spanakopita

I finally conquered my fear of making spanakopita, the Greek savory spinach and feta pie, and yes, this means I’m going to tell you all about it. It took me so long because, however pathetically, I find filo/phyllo, the thin dough used t…

I finally conquered my fear of making spanakopita, the Greek savory spinach and feta pie, and yes, this means I’m going to tell you all about it. It took me so long because, however pathetically, I find filo/phyllo, the thin dough used to produce the flaky layers in many Middle Eastern and Balkan pastries, stressful: the tissue-like sheets can dry into crumbles in what feels like seconds. Having to brush each layer with butter or oil before using it is challenging in a small kitchen, and a lot of work in any size. Over the years, I’ve auditioned many spanakopitaish pies that allowed me to hedge a bit on the phyllo — triangles (only one sheet at a time made it less scary), spirals (ditto with one sheet; this recipe is in Smitten Kitchen Every Day), galettes (using a pie-like dough), and even “skillets” where I just messily crumbled some phyllo on top. All were good. None were this. This is exact spanakopita I crave, more doable than I thought possible.

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short rib onion soup

A couple months ago, I was out with friends and we stopped briefly back at a friend’s place (hi Jocelyn!). It smelled amazing and it turned out she had chicken chili going in the crockpot. Despite not planning to stay, we inhaled a bowl …

A couple months ago, I was out with friends and we stopped briefly back at a friend’s place (hi Jocelyn!). It smelled amazing and it turned out she had chicken chili going in the crockpot. Despite not planning to stay, we inhaled a bowl in her yard before heading back out again and I have not stopped thinking about it since, hospitality on a you-never-know level. Stews and hearty soups are already wired with this energy — they keep well, are easily reheated, and if nobody else eats it, you’re happy to have it for yourself. But if it’s already ready, it means you can have impromptu drop-ins, and they are unquestionably the best kind. The table isn’t set, the toys aren’t put away, you’re still in sloppy clothes, and everyone has more fun.

short rib onion soup-01short rib onion soup-02short rib onion soup-03short rib onion soup-04short rib onion soup-05short rib onion soup-06

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winter squash and spinach pasta bake

I am in awe of people who can make a meal plan, repeating many favorite dishes weekly or several times a year, knowing that they love what they love. Because I’m not: I like shiny new recipes. My favorite thing to cook will always be the…

I am in awe of people who can make a meal plan, repeating many favorite dishes weekly or several times a year, knowing that they love what they love. Because I’m not: I like shiny new recipes. My favorite thing to cook will always be the last new thing I made. All attempts to be a responsible sort of person with a plan are consistently jettisoned by a sparkly whim that landed in my head in the last day or two, like a Big Apple Crumb Cake. Or, in this case, an Ottolenghi recipe from The Guardian I apparently bookmarked over three years ago and forgot about until this stunning image flashed across my screen a few weeks ago and all of my best-laid October plans were kicked to the curb. I haven’t a single regret.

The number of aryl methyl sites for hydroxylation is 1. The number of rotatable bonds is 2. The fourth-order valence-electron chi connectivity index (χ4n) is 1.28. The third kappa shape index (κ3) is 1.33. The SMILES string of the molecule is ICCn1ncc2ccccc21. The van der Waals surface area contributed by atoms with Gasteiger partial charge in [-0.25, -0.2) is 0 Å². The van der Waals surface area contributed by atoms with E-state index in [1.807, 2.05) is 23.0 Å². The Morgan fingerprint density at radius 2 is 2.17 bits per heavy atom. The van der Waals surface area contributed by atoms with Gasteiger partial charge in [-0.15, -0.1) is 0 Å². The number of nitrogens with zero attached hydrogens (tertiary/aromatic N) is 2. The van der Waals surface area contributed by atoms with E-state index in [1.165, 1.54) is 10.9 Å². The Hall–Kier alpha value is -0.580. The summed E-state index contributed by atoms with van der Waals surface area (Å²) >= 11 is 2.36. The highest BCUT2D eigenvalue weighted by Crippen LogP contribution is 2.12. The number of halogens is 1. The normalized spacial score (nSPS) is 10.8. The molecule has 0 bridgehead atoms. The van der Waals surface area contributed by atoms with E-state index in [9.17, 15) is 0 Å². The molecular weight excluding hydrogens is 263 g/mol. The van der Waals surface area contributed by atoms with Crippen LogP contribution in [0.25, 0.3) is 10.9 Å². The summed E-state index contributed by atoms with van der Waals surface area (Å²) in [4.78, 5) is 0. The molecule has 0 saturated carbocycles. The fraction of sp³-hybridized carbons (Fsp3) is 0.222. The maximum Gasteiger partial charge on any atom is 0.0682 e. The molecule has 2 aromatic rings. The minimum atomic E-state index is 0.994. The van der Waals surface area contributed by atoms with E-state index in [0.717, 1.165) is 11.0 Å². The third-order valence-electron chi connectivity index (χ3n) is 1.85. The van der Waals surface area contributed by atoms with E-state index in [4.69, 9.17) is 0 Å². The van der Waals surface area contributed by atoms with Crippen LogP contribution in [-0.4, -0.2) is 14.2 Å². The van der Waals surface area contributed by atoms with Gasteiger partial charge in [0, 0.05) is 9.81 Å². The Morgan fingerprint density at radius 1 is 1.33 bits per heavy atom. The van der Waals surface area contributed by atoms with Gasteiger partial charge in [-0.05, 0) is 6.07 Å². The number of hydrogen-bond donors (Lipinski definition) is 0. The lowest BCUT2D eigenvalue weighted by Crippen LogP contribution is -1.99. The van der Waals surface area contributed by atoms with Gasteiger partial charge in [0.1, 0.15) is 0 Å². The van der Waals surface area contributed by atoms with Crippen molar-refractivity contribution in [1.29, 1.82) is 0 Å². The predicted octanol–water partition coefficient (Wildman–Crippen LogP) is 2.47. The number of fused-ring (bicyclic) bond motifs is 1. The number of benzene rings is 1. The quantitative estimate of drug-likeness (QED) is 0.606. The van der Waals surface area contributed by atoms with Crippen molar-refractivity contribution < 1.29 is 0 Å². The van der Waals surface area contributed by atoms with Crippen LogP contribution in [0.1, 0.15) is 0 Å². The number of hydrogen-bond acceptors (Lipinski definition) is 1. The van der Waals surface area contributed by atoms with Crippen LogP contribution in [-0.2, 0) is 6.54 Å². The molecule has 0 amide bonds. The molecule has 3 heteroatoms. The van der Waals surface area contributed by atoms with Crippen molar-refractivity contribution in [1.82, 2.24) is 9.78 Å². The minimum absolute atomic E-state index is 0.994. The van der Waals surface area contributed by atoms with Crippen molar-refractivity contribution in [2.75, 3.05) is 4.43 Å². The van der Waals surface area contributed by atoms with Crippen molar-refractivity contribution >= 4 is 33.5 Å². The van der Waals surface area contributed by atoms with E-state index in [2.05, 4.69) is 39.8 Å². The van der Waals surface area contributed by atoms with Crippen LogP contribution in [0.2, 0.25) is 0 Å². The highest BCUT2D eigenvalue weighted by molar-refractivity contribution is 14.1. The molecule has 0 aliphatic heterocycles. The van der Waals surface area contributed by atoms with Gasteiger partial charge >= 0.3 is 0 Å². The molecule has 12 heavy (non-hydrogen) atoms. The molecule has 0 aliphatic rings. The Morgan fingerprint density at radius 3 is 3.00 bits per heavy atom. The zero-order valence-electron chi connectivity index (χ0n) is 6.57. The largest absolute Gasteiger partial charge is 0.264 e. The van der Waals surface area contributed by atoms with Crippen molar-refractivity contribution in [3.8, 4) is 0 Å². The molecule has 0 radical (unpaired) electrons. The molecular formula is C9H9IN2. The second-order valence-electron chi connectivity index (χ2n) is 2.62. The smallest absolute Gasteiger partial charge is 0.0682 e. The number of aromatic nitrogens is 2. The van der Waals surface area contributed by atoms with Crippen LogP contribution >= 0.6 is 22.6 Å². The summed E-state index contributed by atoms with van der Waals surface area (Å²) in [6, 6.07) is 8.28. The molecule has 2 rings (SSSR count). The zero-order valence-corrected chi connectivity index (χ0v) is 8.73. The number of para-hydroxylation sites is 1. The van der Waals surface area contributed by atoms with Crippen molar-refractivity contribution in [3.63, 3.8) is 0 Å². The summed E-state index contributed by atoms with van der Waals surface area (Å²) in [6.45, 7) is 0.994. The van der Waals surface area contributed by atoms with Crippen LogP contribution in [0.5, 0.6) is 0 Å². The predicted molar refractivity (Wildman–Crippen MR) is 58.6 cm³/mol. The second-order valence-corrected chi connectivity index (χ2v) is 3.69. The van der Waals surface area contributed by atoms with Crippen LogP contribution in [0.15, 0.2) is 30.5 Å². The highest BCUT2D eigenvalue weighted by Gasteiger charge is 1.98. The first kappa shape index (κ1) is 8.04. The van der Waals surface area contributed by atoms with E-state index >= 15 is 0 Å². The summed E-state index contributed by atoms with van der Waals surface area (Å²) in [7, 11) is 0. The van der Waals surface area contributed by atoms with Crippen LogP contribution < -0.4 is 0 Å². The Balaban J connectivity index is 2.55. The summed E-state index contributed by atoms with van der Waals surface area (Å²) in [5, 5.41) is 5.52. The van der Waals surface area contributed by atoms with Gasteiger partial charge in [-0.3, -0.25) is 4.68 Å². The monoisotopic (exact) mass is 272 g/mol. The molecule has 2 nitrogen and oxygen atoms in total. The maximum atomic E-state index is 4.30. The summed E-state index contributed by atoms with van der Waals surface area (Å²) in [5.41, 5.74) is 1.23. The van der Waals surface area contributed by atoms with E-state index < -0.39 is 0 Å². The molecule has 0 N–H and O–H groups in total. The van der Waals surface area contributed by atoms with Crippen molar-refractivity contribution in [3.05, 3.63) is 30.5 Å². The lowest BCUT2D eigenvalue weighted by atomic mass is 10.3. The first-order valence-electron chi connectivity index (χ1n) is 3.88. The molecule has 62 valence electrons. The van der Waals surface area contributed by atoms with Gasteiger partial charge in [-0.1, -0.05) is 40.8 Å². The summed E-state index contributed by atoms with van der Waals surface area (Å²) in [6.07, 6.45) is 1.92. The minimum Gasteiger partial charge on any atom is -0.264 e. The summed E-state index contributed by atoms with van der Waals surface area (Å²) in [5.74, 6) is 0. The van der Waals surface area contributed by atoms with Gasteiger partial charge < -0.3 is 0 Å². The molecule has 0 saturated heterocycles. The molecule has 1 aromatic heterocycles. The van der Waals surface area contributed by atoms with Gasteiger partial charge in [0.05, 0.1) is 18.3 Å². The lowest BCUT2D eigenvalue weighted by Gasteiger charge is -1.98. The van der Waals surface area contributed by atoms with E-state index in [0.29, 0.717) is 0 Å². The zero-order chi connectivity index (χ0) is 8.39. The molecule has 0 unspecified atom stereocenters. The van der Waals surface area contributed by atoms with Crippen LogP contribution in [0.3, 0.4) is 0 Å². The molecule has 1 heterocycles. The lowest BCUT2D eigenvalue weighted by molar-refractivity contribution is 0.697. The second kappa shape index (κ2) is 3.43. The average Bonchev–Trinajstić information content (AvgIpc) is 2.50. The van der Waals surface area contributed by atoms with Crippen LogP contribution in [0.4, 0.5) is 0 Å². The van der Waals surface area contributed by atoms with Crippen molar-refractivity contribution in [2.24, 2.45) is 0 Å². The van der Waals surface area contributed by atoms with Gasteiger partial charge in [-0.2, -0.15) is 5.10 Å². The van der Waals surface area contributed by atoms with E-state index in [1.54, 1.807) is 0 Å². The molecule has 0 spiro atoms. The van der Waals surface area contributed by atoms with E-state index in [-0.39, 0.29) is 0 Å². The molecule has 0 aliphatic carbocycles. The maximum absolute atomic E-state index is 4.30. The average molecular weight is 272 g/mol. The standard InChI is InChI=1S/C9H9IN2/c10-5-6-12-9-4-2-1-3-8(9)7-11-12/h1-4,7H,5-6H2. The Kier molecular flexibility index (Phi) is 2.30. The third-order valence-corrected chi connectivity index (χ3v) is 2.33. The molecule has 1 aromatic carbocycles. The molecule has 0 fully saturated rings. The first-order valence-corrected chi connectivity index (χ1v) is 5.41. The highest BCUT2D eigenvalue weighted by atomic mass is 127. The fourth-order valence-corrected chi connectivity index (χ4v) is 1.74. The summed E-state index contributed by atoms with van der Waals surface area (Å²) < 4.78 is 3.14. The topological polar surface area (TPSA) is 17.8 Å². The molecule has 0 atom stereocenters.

sliced winter squashroughly chopped baby spinachmix with cheese, egg, waterhalf a pound of pastabroken noodlesready to bakefoil offfrom the oven

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simple, essential bolognese

The very first thing I cooked in our Inside Days was ragú bolognese. Previous to having all of the time in the world, I didn’t make it very often; we were too busy during the week and on the weekend, I preferred to be away from the stove…

The very first thing I cooked in our Inside Days was ragú bolognese. Previous to having all of the time in the world, I didn’t make it very often; we were too busy during the week and on the weekend, I preferred to be away from the stove. But that weekend! Our apartment smelled phenomenal as it gently bubbled on the back burner all afternoon, and I realized it had been way too long since we’d had the luxury of a multi-hour buildup to an anticipated meal.

I also remembered I’d been cheating on this site’s bolognese recipe for many years, and it was time to come clean. Previously, my go-to recipe was embedded in the lasagna bolognese, and to echo that recipe’s caveat: I think there are as many interpretations of Bologna’s famous braise there are people who make it — if you’ve found yours, I see no reason to veer from it. Marcella Hazan’s in The Essentials of Classic Italian Cooking has long been what you could call an industry leader, but I loved Anne Burrell’s, a milk-free, red wine-forward version that put the utmost care into building base layers of flavors.

what you'll needcube-free bolognesea well-cooked mirepoixa little milkwhen it's donedrained, al dente

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